In the case of Catholic weddings, marriage of divorced persons who previously married in the Catholic church is not possible, even if the civil marriage has been dissolved. The Roman Catholic church does not recognise divorce, you can only remarry if a previous marriage was annulled by the Church AND you have had a civil divorce.

The Jewish religion does recognise divorce and permission to marry will therefore, as in any other case, be at the discretion of the Chief Rabbi. Quakers too recognise divorce.

Many couples who because of their personal circumstances are not allowed to marry in a church choose to have a civil marriage, either in Ireland or in their own country, and then have a Church Blessing in Ireland.

Can we marry on a cliff/in a castle/by a dolman?

The answer used to be no, now it is… maybe, even probably.

When the law in Ireland changed on November 2007 to allow a legal marriage in Ireland to be performed other than in a registry office or a church, the places where such wedding can take place were subject to some restrictions. One of these was that weddings could not be held outdoors.

Subsequent to that time many castles did register as wedding venues, so it has been possible for some time to get married in a castle.

As of July 2014 this has changed and legal wedding ceremonies can now be held outdoors.

The location must be approved however, so while it may not be possible to get married beside any cliff or dolman, it will be possible to find an approved one somewhere.

More Information

The following links may be of assistance to those considering a wedding in Ireland.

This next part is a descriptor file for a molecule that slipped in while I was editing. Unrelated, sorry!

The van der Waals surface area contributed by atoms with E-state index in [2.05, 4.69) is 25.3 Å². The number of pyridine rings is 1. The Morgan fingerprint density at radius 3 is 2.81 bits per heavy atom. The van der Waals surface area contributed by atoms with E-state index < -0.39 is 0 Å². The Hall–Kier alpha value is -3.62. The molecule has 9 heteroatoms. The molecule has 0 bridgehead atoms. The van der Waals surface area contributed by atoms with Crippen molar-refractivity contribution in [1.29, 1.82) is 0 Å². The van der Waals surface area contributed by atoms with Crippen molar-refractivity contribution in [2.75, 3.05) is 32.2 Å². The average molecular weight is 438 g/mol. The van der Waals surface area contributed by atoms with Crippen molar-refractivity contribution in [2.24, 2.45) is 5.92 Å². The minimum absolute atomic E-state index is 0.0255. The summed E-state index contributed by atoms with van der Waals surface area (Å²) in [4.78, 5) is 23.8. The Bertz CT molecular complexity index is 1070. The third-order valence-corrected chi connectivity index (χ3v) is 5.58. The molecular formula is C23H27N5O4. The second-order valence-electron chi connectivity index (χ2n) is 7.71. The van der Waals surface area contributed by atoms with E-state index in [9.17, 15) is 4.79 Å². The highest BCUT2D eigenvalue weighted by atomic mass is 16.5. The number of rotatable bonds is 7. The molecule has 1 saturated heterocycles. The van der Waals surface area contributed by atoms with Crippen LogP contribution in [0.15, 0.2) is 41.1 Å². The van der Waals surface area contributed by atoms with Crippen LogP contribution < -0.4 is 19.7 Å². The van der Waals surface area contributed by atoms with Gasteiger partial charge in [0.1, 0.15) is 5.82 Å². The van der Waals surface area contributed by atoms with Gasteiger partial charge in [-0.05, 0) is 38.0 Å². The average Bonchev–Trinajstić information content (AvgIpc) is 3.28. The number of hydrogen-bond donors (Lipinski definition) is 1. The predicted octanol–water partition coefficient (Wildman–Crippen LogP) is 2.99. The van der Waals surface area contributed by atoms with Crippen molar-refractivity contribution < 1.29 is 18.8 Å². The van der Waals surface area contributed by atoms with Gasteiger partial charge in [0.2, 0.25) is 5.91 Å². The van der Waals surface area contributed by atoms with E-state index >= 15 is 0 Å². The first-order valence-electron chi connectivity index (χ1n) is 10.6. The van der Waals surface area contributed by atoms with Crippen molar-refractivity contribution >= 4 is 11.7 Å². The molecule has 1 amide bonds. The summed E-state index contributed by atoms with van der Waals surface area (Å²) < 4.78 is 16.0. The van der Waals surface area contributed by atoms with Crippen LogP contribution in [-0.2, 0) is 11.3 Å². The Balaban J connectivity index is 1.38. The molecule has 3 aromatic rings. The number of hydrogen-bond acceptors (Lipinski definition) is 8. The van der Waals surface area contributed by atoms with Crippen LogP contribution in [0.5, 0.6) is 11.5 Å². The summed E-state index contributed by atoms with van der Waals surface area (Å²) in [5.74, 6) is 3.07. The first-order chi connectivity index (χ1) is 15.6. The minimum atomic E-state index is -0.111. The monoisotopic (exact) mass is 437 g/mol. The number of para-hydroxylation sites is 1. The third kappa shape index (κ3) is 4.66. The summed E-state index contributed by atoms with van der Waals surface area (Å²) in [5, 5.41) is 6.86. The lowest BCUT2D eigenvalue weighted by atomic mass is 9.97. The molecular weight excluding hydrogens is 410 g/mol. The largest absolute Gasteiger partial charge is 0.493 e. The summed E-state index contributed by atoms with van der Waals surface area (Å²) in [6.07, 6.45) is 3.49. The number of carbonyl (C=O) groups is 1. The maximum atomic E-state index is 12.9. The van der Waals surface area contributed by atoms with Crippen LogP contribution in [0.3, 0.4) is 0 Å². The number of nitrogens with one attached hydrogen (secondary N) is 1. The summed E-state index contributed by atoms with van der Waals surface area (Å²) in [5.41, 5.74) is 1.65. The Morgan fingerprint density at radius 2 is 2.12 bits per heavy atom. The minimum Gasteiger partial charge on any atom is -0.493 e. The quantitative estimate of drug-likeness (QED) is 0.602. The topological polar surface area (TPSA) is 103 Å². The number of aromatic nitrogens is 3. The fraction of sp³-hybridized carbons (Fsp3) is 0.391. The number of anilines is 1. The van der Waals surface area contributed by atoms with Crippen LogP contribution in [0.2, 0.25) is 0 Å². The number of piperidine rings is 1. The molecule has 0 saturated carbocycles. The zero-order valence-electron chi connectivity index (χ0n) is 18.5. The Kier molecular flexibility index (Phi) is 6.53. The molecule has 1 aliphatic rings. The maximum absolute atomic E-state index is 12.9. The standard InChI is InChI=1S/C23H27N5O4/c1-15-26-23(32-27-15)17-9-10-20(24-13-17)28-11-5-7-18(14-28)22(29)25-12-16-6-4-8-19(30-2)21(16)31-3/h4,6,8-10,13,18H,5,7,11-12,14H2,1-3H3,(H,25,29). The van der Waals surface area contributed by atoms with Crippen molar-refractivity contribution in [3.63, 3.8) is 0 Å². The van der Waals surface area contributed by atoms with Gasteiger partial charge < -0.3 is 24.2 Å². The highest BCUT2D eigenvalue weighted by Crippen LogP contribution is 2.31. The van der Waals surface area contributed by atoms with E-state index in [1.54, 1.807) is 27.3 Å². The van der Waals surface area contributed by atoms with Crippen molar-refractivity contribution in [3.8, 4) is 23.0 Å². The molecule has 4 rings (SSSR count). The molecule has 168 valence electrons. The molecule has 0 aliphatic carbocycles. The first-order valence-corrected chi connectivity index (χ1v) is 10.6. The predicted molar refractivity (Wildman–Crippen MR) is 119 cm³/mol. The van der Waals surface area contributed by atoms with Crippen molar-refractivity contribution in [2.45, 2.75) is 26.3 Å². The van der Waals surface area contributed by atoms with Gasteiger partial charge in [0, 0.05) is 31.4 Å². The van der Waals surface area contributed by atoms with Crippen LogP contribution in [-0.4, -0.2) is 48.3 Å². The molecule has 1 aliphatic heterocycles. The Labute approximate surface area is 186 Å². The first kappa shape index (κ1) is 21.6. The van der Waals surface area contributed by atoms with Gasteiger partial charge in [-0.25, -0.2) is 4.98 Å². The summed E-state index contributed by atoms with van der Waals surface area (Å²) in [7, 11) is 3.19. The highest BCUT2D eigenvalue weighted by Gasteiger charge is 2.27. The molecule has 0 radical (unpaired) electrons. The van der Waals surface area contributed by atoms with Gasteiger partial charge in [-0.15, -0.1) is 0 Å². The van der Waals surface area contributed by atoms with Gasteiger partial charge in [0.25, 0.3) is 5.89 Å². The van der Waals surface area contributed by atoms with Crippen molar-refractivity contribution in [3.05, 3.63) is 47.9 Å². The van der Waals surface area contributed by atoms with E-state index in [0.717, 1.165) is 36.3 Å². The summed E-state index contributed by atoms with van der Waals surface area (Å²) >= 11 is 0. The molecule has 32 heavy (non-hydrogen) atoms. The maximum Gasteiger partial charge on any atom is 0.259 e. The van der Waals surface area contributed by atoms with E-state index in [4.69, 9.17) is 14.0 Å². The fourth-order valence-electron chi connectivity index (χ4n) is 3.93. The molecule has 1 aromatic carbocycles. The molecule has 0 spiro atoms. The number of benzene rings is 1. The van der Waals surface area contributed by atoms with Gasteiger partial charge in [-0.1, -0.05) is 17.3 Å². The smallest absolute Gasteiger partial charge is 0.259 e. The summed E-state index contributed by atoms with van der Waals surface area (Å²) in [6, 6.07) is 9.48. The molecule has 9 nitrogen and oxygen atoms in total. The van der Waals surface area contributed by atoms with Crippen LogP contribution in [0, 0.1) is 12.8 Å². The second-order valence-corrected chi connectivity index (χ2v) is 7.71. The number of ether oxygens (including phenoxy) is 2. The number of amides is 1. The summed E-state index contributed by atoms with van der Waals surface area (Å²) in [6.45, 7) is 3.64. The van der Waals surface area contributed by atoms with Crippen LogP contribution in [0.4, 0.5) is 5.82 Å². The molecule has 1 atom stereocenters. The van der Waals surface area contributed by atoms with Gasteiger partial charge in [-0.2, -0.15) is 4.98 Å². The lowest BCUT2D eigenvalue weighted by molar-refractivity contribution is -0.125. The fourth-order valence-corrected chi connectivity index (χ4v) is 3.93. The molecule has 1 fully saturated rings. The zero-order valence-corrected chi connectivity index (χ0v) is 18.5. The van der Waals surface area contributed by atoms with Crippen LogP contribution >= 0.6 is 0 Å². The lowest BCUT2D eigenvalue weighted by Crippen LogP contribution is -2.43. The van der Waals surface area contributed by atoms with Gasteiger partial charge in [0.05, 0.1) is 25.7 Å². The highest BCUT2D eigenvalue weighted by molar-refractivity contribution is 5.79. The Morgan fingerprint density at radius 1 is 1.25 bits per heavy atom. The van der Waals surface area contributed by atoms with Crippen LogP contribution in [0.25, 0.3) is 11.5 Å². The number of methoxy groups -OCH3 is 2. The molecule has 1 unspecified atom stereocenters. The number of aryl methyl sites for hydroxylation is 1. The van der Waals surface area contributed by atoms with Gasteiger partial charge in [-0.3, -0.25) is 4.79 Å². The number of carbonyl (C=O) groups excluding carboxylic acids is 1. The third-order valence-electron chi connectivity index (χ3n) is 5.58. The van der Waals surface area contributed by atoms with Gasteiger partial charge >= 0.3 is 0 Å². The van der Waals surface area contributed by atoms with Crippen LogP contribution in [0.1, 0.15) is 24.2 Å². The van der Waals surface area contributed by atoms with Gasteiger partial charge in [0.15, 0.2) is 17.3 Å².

Both Co-Me and Waterlily Weddings are excellent wedding planners with particular expertise in helping to arrange weddings in Ireland for non-resident couples. Getting help is a very good option to consider.

You can search for wedding venues that are available on your preferred dates, and contact the venues that appeal to you, at

Registrar of Marriages
You can contact the Office of the General Registrar in Ireland here. They will be able to advice you on the forms you require to set things in motion.

You can also call local registrars offices directly. If calling from outside Ireland, prefix each number with the country code for Ireland (00353) and then drop the initial ‘0’ from the numbers given below.

County Telephone number
Carlow 0509 9131664
Cavan 049 4331530
Clare 064 6821041
Cork 021 270508/276558
Donegal 074 918711
Dublin 01 8725555 Ext.4806
Galway 091 562340
Kerry 066 7121998
Kildare 045 897348
Kilkenny 056 7751702
Laois 0502 21340
Leitrim 061 414655
Longford 043 46410
Louth 042 34066
Mayo 094 9021522
Meath 046 9097833
Monaghan 047 82388
Offaly 0506 21205
Roscommon 090 6626132
Sligo 071 9142228
Tipperary 052 21195
Waterford 051 874144
Westmeath 044 48315
Wexford 053 22329
Wicklow 0404 67361

Published: December 18, 2008 | Updated: March 31, 2017

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  • M&W says:

    is it possible to just have the church wedding in a Catholic church and not register? Registration now costs 200Euros and we are on a VERY low income and need that money to live on; we getting married for God not anyone else and are not having any guests , nor reception nor honeymoon because we can’t afford them. We will be heartbroken if lack of money stops us getting married.Thanks.

  • Kaitlyn Naughton says:

    My fiance and I are from the States and are planning on having an symbolic Irish blessing ceremony in Ireland. We will legally be married before the ceremony. Can we have our own officiant perform our ceremony? Do they need to be ordained by the state of Illinois to perform the ceremony since that’s where we are from? Or can we just have anyone perform our ceremony because we will already be married?